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Eligibility


Frequently asked questions


The RACGP can only confirm eligibility by examining a submitted application and supporting documents. To be eligible, you must:

  • Be an Australian or New Zealand citizen or an Australian permanent resident or on an accepted temporary visa holder with an active Australian permanent residency application.
  • Have recognised medical qualifications.
  • Hold, or expect to hold, general medical registration prior to the commencement of training.
  • Be willing to cease training on any other vocational training programs, if you are successful in gaining a training position on the AGPT program.
  • Have fulfilled all requirements of the Australian Medical Council (AMC), or the Competent Authority pathway, if you obtained your medical qualification outside of Australia or New Zealand (For overseas trained doctors only).
  • Have a minimum of one exam semester remaining to complete all Fellowship exams, as per the Fellowship Exam Attempts Policy, if you’ve previously sat Fellowship exams since January 2019.

For more information, please refer to the Program Eligibility Guide in the AGPT Eligibility Guidelines.


The RACGP can only determine eligibility by examining a submitted application and supporting documents.

To self-assess your eligibility:

  • Be an Australian or New Zealand citizen or an Australian permanent resident or on an accepted temporary visa with an active Australian permanent residency application.
  • Establish your current citizenship and/or residency status and your current medical qualifications.
  • Download the AGPT Application Handbook from the RACGP website.
  • Use the AGPT Program Eligibility Guide flowchart in the AGPT Application Handbook to self-assess your eligibility.


We will accept applications from temporary residents (who hold a TSS 457, 482, 485, 820, 491 or 494 visa subclass) if you obtained your primary medical qualification in Australia or New Zealand. However, the following additional documentation is required:

  • Evidence of an active Australian permanent residency application before close of applications; OR
  • Completion of the ‘Temporary resident applicant declaration’ stating that you will gain Australian permanent residency by the completion of the AGPT Program.

AND

  • Letters of support from each of the training organisations for your preferred training region/s.

Note

If you are not yet an Australian permanent resident, it is your responsibility to ensure that your current visa allows you to work as an AGPT registrar.

Are you an overseas-trained doctor?

Overseas-trained doctors residing on a temporary visa are ineligible for the AGPT Program, unless they receive Australian permanent residency before close of applications.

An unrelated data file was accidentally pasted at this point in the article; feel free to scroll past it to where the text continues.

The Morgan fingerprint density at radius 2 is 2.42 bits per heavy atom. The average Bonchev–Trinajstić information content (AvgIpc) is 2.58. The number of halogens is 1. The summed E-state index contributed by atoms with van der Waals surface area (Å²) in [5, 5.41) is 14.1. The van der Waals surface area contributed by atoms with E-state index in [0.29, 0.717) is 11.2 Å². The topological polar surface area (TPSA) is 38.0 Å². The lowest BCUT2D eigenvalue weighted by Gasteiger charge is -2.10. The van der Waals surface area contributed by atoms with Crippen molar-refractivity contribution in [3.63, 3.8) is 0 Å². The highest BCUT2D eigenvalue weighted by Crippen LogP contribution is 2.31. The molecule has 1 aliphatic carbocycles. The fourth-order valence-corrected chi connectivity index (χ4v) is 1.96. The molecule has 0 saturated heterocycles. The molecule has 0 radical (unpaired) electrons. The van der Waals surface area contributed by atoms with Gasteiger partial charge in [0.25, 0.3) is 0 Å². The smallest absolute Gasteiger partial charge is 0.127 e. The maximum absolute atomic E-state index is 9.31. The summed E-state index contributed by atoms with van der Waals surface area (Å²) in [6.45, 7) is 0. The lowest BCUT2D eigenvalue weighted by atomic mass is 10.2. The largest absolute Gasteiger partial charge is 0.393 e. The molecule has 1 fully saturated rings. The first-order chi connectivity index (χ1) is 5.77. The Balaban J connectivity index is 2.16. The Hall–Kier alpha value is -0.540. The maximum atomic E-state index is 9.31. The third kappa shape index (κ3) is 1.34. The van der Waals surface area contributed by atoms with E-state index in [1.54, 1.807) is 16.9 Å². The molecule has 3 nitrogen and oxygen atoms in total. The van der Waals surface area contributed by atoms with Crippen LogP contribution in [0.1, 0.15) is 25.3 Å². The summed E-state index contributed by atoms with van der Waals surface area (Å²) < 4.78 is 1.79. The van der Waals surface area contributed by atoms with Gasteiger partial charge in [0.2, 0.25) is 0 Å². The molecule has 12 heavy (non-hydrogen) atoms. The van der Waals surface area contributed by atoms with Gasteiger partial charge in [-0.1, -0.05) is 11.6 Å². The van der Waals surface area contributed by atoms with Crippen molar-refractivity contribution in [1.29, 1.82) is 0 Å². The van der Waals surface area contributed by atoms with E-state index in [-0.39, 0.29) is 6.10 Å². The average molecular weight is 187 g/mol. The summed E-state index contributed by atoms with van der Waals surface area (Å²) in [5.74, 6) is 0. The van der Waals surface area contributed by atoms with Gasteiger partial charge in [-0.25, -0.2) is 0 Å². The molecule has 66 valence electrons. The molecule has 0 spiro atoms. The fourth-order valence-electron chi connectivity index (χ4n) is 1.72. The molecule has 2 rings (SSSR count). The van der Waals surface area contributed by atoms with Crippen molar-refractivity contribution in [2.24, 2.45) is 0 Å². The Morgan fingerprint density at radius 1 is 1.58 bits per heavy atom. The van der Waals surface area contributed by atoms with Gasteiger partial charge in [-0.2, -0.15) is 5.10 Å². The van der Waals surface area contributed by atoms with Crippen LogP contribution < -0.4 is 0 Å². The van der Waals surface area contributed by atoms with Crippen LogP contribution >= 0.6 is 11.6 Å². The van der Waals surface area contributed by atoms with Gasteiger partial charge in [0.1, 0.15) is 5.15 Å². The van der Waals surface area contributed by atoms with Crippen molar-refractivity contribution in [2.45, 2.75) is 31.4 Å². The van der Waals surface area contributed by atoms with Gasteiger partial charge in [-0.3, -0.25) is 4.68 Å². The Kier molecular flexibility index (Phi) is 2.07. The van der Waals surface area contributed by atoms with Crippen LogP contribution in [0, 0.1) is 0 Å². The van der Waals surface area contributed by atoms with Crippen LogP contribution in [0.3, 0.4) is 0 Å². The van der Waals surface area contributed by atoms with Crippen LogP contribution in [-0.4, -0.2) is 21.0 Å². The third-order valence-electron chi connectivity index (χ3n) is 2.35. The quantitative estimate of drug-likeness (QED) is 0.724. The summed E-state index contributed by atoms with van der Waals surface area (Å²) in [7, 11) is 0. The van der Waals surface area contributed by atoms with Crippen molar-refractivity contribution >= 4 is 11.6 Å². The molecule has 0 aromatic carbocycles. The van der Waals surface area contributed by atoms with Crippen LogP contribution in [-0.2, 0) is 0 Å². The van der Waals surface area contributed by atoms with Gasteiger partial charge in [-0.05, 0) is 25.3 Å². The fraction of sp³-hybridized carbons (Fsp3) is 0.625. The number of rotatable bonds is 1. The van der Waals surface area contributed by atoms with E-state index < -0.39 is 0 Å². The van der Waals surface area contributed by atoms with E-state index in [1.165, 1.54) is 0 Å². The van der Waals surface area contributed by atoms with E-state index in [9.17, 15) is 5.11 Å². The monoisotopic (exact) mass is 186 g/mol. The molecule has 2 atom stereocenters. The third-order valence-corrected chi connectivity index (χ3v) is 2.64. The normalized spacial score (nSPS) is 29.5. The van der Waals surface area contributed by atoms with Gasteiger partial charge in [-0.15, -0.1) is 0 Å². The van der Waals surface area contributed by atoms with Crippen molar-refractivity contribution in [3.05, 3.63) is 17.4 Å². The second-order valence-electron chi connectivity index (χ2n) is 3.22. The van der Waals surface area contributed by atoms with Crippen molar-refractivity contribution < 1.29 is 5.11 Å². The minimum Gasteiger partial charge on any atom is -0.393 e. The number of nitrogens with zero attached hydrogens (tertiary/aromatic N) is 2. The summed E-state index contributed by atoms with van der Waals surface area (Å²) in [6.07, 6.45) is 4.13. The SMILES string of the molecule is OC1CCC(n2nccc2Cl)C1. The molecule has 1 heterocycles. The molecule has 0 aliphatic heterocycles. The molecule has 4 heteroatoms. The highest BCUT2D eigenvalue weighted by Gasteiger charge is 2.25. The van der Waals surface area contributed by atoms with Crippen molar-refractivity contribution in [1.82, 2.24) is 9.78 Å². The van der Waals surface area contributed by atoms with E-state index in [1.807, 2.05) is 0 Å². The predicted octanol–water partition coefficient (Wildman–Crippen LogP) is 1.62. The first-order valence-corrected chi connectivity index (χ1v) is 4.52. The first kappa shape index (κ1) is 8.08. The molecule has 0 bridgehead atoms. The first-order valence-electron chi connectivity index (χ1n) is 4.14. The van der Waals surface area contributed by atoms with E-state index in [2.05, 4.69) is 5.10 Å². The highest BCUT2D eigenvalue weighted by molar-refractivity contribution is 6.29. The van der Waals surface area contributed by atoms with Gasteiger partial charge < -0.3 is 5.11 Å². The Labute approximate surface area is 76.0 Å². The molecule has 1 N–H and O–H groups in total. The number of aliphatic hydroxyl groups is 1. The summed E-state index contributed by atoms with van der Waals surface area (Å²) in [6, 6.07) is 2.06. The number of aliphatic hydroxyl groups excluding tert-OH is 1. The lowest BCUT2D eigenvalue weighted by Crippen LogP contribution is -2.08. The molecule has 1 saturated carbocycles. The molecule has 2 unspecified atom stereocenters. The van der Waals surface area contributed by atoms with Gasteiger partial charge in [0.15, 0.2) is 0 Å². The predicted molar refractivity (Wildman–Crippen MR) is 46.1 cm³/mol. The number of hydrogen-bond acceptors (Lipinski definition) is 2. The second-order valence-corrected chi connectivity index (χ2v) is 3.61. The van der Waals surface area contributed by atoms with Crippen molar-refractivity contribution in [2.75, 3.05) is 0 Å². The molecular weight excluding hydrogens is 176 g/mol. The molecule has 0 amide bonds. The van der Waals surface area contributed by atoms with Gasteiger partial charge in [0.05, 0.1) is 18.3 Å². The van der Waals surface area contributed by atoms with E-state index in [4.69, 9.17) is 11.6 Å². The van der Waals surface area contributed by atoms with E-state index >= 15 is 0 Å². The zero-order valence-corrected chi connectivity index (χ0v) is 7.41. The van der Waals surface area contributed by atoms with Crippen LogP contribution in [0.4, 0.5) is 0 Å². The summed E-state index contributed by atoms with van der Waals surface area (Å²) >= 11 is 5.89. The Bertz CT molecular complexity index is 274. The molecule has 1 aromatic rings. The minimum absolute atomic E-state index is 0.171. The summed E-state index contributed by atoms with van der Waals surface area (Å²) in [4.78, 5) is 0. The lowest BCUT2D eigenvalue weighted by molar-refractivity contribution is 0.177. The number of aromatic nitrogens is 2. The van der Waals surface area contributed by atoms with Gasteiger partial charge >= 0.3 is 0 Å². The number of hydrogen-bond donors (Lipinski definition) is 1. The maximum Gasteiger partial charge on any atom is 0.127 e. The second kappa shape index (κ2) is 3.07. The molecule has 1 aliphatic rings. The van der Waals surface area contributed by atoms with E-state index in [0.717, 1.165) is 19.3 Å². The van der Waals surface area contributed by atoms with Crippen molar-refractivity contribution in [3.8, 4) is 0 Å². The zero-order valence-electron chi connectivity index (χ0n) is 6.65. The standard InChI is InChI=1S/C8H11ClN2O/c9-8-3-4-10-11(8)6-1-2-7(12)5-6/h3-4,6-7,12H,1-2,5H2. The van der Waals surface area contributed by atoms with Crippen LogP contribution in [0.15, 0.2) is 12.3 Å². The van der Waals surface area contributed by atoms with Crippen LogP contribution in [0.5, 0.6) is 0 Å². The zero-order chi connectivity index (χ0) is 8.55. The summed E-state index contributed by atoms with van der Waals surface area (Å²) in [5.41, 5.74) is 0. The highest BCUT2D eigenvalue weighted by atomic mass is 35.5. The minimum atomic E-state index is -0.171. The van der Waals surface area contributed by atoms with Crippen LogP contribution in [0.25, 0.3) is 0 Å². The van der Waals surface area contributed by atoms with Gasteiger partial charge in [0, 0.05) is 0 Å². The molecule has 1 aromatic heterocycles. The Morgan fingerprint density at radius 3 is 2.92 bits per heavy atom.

Use the AGPT Program Eligibility Flow Chart in the AGPT Eligibility Guidelines to self-assess eligibility status.


Are you an Australian trained doctor?

You may be eligible to apply if you meet the following requirements:

  • Hold a current Temporary Skills Shortage 457, 482, 485, 820, 491 or 494 visa subclass
  • Hold or expect to hold general medical registration by the commencement of the 2023 training year

AND

  • Provide a Statutory Declaration stating your intention to obtain Australian permanent residency or Australian/New Zealand citizenship prior to the completion of your AGPT training. The Statutory Declaration Template can be found here.

OR

  • Provide evidence of an active Australian permanent residency application.

Note

Only selected training regions support 457, TSS 482, 491, 494, and 820 visa holders for the AGPT Program. Refer to the information about temporary visa holders in the AGPT Application Handbook for further information about the regions that may support temporary visa holders and the AGPT temporary visa holder factsheet.

Due to individual visa requirements, the Department of Health and the RACGP cannot sponsor these visas.

All visa subclasses have their own obligations, it is your responsibility to ensure you comply with all visa obligations/restrictions.


If you are a current registrar in the AGPT Program with ACRRM, you must formally resign and provide evidence of your resignation acceptance with your new AGPT application for the AGPT Program, by close of applications.

If you are enrolled in the ACRRM Independent Pathway (IP), the Remote Vocational Training Scheme (RVTS) or the RACGP Practice Experience Pathway (PEP) you must provide a Statutory Declaration of your intention to withdraw prior to the commencement of the training year. The Statutory Declaration Template can be found on the RACGP website.